by Ben Casselman
U.S. manufacturing jobs, I argued a few weeks ago, are never coming back. But that doesn’t stop politicians from talking about them. Donald Trump scored his knockout blow in Indiana in part by railing against the decision by Carrier, a local air-conditioning manufacturer, to shift production to Mexico. Bernie Sanders and Hillary Clinton have sparred throughout their race over who would best protect manufacturing jobs. And the man they are all trying to replace, President Obama, pledged during his reelection campaign to create a million manufacturing jobs during his second term; he’s still about 700,000 jobs short of that goal.
Candidates talk about manufacturing because of what it represents in the popular imagination: a source of stable, well-paying jobs, especially for people without a college degree. But that image is rooted more in nostalgia than in reality. Manufacturing no longer plays its former role in the economy, and not only because there are far fewer factory jobs than in the past. The jobs being created today often pay less than those of the past — sometimes far less.
A new report this week from the Labor Center at the University of California, Berkeley, found that a third of production workers — non-managers working on factory floors and in related occupations — earn so little that their families receive some form of public assistance such as food stamps or the Earned Income Tax Credit. Many of those workers are temps, who account for a growing share of factory employment. The median wage for a manufacturing production worker, according to separate data from the Bureau of Labor Statistics, was $16.14 an hour in 2015, below the $17.40 an hour for all workers.
On average, manufacturing jobs still pay better than most jobs available to people without a college degree. The median manufacturing worker without a bachelor’s degree earned $15 an hour in 2015, a dollar more than similarly educated workers in other industries.1 But those averages obscure a great deal of variation beneath the surface. Average manufacturing wages are inflated by high-earning veterans; newly created jobs tend to pay less. And there are substantial regional variations. The average manufacturing production worker in Michigan earns $20.80 an hour, vs.$18.86 in South Carolina, according to data from the Bureau of Labor Statistics.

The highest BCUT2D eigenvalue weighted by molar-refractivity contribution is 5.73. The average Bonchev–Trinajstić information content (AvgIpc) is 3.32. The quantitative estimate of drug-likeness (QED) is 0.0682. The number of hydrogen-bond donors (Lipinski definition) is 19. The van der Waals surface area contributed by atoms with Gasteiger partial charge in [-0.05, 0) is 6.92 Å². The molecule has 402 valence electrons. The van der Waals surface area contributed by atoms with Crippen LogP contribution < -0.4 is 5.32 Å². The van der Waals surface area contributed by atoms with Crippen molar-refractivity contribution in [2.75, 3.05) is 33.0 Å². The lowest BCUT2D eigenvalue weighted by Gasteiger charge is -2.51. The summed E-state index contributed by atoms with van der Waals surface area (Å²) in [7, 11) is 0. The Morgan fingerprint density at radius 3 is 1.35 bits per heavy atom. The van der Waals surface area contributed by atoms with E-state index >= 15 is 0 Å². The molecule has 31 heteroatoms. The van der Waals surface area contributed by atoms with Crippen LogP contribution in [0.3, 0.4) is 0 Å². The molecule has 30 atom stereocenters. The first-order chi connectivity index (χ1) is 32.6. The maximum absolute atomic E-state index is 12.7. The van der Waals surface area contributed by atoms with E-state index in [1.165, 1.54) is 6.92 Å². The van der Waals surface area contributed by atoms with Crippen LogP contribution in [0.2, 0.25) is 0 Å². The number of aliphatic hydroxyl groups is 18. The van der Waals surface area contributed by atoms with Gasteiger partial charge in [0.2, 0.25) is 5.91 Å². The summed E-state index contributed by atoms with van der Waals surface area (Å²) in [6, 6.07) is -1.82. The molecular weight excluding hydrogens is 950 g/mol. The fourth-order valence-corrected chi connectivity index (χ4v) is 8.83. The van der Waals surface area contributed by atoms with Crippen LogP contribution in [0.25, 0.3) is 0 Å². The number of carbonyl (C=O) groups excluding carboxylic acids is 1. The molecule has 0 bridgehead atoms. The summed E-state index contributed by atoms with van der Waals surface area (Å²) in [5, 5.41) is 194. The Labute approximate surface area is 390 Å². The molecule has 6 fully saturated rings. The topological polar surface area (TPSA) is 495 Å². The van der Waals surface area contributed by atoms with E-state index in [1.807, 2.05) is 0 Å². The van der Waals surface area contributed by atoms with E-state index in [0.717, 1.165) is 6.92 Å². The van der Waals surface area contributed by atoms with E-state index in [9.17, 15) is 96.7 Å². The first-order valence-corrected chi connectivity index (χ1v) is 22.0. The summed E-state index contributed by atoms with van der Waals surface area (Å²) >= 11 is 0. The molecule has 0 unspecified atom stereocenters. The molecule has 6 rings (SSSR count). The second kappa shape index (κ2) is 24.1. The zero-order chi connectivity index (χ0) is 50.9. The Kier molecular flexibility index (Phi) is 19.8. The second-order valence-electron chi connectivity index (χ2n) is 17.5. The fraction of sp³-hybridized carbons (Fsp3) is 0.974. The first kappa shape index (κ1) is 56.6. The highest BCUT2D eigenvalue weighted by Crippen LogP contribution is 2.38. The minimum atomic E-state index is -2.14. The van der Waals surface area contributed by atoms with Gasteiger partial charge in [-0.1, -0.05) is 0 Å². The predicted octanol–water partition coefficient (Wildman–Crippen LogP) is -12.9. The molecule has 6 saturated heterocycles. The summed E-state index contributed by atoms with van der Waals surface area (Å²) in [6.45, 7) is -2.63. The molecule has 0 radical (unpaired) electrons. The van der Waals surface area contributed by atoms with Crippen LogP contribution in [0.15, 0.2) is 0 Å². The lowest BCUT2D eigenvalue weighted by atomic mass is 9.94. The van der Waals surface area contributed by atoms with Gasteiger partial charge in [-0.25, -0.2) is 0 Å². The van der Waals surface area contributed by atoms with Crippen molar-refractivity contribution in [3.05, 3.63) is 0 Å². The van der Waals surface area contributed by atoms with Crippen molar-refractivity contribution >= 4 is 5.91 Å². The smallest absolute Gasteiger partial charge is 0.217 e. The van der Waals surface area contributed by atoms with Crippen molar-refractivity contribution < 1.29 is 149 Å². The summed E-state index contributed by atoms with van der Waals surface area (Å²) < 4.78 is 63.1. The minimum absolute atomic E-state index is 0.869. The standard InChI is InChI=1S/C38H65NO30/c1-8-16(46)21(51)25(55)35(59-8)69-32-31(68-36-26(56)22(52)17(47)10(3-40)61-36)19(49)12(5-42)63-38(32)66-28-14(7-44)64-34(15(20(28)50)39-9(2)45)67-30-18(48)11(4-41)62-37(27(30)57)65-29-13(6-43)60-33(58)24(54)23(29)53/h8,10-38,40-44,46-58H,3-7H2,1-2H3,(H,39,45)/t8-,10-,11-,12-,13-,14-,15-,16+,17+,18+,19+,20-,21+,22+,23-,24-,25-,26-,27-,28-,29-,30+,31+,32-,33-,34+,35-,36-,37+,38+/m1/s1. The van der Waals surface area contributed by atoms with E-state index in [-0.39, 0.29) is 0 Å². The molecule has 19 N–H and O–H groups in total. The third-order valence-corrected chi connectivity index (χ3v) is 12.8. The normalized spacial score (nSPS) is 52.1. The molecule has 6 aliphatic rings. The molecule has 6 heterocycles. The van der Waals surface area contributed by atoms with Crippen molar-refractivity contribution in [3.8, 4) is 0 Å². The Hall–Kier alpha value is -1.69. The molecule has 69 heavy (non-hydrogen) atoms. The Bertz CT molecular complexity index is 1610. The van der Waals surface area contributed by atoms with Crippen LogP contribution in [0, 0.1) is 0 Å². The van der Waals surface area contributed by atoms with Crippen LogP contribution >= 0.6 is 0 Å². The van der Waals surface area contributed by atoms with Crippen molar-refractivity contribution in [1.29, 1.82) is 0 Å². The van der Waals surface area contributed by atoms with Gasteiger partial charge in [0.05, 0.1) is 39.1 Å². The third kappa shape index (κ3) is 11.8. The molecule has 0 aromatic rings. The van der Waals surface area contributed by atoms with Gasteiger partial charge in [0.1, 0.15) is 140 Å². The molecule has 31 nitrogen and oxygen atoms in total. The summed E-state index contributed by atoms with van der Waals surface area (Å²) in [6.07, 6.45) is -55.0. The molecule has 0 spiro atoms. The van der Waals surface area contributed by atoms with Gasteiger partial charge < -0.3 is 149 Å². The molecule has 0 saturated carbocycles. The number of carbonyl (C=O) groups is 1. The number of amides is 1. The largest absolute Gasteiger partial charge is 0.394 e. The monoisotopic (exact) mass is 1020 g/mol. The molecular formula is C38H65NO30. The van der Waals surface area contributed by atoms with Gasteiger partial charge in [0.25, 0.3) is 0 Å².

Why do factory workers make more in Michigan? In a word: unions. The Midwest was, at least until recently, a bastion of union strength. Southern states, by contrast, are mostly “right-to-work” states where unions never gained a strong foothold. Private-sector unions have been shrinking across the country for decades, but they are stronger in the Midwest than in most other parts of the country. In Michigan, 23 percent of manufacturing production workers were union members in 2015; in South Carolina, less than 2 percent were.2
Unions also help explain why the middle class is healthier in the Midwest than in the Southeast, where manufacturing jobs have been growing rapidly in recent decades. A new analysis from the Pew Research Center this week explored the state of the middle class in different parts of the country by looking at the share of households making between two-thirds and double the national median income, after controlling for the local cost of living. In many Midwestern cities, 60 percent or more of households are considered “middle-income” by this definition; in some Southern cities, even those with large manufacturing bases, middle-income households are now in the minority.
Even in the Midwest, however, unions are weakening and the middle class is shrinking. In the Indianapolis metro area, where the Carrier plant Trump talks about is located, the share of households in the middle tier of earners has shrunk to 54.8 percent in 2014 from 58.9 percent in 2000. And unlike in some parts of the country, the decline in the middle class there has been primarily driven by people falling into the lower tier of earners, not moving up. The Carrier plant, where workers make more than $20 an hour, is unionized.
Cause and effect here is complicated. Unions have been weakened by some of the same forces that are driving down wages overall, such as globalization and automation. And while unions benefit their members, economists disagree over whether they are good for the economy as a whole. Liberal economists note that overall wages tend to be higher in union-friendly states; conservative economists counter that unemployment tends to be higher in those states, too.
But this much is clear: For all of the glow that surrounds manufacturing jobs in political rhetoric, there is nothing inherently special about them. Some pay well; others don’t. They are not immune from the forces that have led to slow wage growth in other sectors of the economy. When politicians pledge to protect manufacturing jobs, they really mean a certain kind of job: well-paid, long-lasting, with opportunities for advancement. Those aren’t qualities associated with working on a factory floor; they’re qualities associated with being a member of a union.
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